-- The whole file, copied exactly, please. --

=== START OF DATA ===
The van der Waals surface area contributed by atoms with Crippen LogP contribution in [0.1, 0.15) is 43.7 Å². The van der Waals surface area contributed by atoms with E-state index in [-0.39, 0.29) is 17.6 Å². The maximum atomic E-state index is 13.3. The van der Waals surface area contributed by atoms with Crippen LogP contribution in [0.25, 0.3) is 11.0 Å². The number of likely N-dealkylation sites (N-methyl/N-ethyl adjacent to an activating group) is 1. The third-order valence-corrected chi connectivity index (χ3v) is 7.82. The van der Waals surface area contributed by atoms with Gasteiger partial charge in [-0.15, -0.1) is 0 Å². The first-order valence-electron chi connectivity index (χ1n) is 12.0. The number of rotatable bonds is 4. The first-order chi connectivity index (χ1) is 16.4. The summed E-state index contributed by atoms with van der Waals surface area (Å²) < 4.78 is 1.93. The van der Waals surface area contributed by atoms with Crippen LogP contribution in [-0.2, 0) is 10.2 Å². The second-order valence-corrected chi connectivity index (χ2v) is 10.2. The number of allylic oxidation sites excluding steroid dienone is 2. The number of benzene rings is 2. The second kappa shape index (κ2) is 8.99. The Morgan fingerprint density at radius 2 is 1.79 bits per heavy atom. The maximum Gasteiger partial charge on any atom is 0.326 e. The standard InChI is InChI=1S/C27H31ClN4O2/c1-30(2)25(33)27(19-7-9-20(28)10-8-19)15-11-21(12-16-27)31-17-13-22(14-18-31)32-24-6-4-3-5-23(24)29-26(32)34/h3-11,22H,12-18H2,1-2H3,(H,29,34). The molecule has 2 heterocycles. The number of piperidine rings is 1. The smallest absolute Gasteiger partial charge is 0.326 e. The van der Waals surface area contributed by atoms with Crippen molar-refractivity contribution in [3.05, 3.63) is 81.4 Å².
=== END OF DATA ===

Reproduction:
The van der Waals surface area contributed by atoms with Crippen LogP contribution in [0.1, 0.15) is 43.7 Å². The van der Waals surface area contributed by atoms with E-state index in [-0.39, 0.29) is 17.6 Å². The maximum atomic E-state index is 13.3. The van der Waals surface area contributed by atoms with Crippen LogP contribution in [0.25, 0.3) is 11.0 Å². The number of likely N-dealkylation sites (N-methyl/N-ethyl adjacent to an activating group) is 1. The third-order valence-corrected chi connectivity index (χ3v) is 7.82. The van der Waals surface area contributed by atoms with Gasteiger partial charge in [-0.15, -0.1) is 0 Å². The first-order valence-electron chi connectivity index (χ1n) is 12.0. The number of rotatable bonds is 4. The first-order chi connectivity index (χ1) is 16.4. The summed E-state index contributed by atoms with van der Waals surface area (Å²) < 4.78 is 1.93. The van der Waals surface area contributed by atoms with Crippen LogP contribution in [-0.2, 0) is 10.2 Å². The second-order valence-corrected chi connectivity index (χ2v) is 10.2. The number of allylic oxidation sites excluding steroid dienone is 2. The number of benzene rings is 2. The second kappa shape index (κ2) is 8.99. The Morgan fingerprint density at radius 2 is 1.79 bits per heavy atom. The maximum Gasteiger partial charge on any atom is 0.326 e. The standard InChI is InChI=1S/C27H31ClN4O2/c1-30(2)25(33)27(19-7-9-20(28)10-8-19)15-11-21(12-16-27)31-17-13-22(14-18-31)32-24-6-4-3-5-23(24)29-26(32)34/h3-11,22H,12-18H2,1-2H3,(H,29,34). The molecule has 2 heterocycles. The number of piperidine rings is 1. The smallest absolute Gasteiger partial charge is 0.326 e. The van der Waals surface area contributed by atoms with Crippen molar-refractivity contribution in [3.05, 3.63) is 81.4 Å².